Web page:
ImpactECON report on the impacts of reversing NAFTA was cited in the Wall Street Journal on Monday, October 16, 2017.
As concerns rise about the demise of the new NAFTA negotiations, the Wall Street Journal, CNBC, CNN and the New York Times have cited ImpactECON’s working paper “Reversing NAFTA: A Supply Chain Perspective“. Here we try to answer a few recently asked questions.
Questions and Answers on the Impact of Reversing NAFTA
What is the impact of reversing NAFTA on the US economy?
Real GDP is estimated to decline by 0.09 percent in the next 2-3 years. Investment is estimated to decline by 1 percent, which means that growth will fall further in the long run.
What is the estimated impact of reversing NAFTA on US employment?
US employment is estimated to decline by 256,000, with many more workers having to relocate to other industries to find jobs. This figure assumes that skilled workers are willing to accept a decline in their wages, if not then US employment could decline by over 1,000,000.
ImpactECON announces several new videos examining the Global Supply Chain database and modeling framework.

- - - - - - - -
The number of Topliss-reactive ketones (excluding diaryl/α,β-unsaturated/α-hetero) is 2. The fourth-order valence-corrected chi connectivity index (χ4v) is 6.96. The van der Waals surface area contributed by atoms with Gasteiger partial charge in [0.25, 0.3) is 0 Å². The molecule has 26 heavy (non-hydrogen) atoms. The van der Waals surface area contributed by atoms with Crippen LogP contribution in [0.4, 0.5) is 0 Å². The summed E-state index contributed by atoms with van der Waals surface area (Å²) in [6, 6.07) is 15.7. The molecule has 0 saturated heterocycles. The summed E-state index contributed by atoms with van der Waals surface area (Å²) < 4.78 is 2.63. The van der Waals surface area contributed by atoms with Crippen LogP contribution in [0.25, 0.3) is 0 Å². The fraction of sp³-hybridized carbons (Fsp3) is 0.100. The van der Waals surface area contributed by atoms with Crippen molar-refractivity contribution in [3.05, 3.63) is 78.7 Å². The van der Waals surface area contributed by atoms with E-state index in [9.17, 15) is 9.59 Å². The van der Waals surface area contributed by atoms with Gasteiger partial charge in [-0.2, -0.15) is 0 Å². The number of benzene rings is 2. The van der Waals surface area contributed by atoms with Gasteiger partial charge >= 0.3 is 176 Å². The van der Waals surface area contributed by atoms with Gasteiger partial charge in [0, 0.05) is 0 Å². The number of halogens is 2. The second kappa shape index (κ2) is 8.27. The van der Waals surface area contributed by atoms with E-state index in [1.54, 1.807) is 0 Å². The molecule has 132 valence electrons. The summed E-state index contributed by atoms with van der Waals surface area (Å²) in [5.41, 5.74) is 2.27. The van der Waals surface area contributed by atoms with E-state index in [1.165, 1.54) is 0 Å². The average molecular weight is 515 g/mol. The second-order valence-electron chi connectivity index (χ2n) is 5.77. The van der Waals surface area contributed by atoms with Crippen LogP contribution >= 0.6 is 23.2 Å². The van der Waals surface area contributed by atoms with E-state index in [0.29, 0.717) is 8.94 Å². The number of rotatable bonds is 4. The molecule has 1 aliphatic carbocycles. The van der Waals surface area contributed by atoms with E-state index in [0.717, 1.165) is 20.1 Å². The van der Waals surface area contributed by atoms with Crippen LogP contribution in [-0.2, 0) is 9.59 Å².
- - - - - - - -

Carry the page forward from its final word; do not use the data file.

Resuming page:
In the series of videos, a simple trade liberalization shock is implemented on automobiles exported from Japan to Germany using both the GTAP model and the ImpactECON global supply chain model and the results compared. The analysis shows some surprising differences between the two models, and in particular the impact of the trade liberalization on Germany’s domestic production of motor vehicles.
For more information on the ImpactECON global supply chain package, please visit the ImpactECON store.
ImpactECON announces its new Global Supply Chain database and model, along with new labor quantities and updates to the MyGTAP modelling framework. The new products can be used with the GTAP 9a Data Base and can be purchased through the ImpactECON store. Continue reading
Susan Stone (OECD) describes ImpactECON as a “first-rate, professional organisation that delivers high-quality analysis in a timely, accessible manner. The work done for the OECD met our requirements and exceeded expectations, providing pivotal input to support a broader modelling effort. I will be recommending ImpactECON to others in need of similar expertise.”